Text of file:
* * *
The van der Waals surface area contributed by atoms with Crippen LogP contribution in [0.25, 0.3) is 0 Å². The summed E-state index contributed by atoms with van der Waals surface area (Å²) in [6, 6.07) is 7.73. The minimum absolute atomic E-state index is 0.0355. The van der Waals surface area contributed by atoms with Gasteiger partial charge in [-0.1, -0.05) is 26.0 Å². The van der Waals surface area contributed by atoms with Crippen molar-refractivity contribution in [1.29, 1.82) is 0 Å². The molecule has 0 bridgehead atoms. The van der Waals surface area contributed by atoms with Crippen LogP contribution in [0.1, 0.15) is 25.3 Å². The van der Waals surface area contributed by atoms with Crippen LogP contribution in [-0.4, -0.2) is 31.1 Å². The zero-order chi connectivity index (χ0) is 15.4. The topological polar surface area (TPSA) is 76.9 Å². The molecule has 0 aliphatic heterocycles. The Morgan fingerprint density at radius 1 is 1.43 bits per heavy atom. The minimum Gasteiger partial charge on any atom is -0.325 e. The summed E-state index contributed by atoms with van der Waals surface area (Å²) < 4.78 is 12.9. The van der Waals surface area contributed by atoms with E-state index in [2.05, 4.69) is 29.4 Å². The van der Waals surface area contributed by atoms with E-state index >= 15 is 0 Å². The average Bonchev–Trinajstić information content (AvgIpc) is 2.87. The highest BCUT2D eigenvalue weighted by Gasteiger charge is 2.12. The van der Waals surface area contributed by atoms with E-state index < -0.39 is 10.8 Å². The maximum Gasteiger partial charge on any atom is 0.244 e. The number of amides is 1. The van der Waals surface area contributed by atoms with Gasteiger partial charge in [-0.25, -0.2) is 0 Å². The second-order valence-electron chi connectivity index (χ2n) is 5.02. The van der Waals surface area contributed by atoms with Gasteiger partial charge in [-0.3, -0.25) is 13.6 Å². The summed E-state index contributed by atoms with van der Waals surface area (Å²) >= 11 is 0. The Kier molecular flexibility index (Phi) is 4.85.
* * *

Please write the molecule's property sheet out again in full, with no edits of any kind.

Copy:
The van der Waals surface area contributed by atoms with Crippen LogP contribution in [0.25, 0.3) is 0 Å². The summed E-state index contributed by atoms with van der Waals surface area (Å²) in [6, 6.07) is 7.73. The minimum absolute atomic E-state index is 0.0355. The van der Waals surface area contributed by atoms with Gasteiger partial charge in [-0.1, -0.05) is 26.0 Å². The van der Waals surface area contributed by atoms with Crippen molar-refractivity contribution in [1.29, 1.82) is 0 Å². The molecule has 0 bridgehead atoms. The van der Waals surface area contributed by atoms with Crippen LogP contribution in [0.1, 0.15) is 25.3 Å². The van der Waals surface area contributed by atoms with Crippen LogP contribution in [-0.4, -0.2) is 31.1 Å². The zero-order chi connectivity index (χ0) is 15.4. The topological polar surface area (TPSA) is 76.9 Å². The molecule has 0 aliphatic heterocycles. The Morgan fingerprint density at radius 1 is 1.43 bits per heavy atom. The minimum Gasteiger partial charge on any atom is -0.325 e. The summed E-state index contributed by atoms with van der Waals surface area (Å²) < 4.78 is 12.9. The van der Waals surface area contributed by atoms with E-state index in [2.05, 4.69) is 29.4 Å². The van der Waals surface area contributed by atoms with E-state index >= 15 is 0 Å². The average Bonchev–Trinajstić information content (AvgIpc) is 2.87. The highest BCUT2D eigenvalue weighted by Gasteiger charge is 2.12. The van der Waals surface area contributed by atoms with E-state index < -0.39 is 10.8 Å². The maximum Gasteiger partial charge on any atom is 0.244 e. The number of amides is 1. The van der Waals surface area contributed by atoms with Gasteiger partial charge in [-0.25, -0.2) is 0 Å². The second-order valence-electron chi connectivity index (χ2n) is 5.02. The van der Waals surface area contributed by atoms with Gasteiger partial charge in [-0.3, -0.25) is 13.6 Å². The summed E-state index contributed by atoms with van der Waals surface area (Å²) >= 11 is 0. The Kier molecular flexibility index (Phi) is 4.85.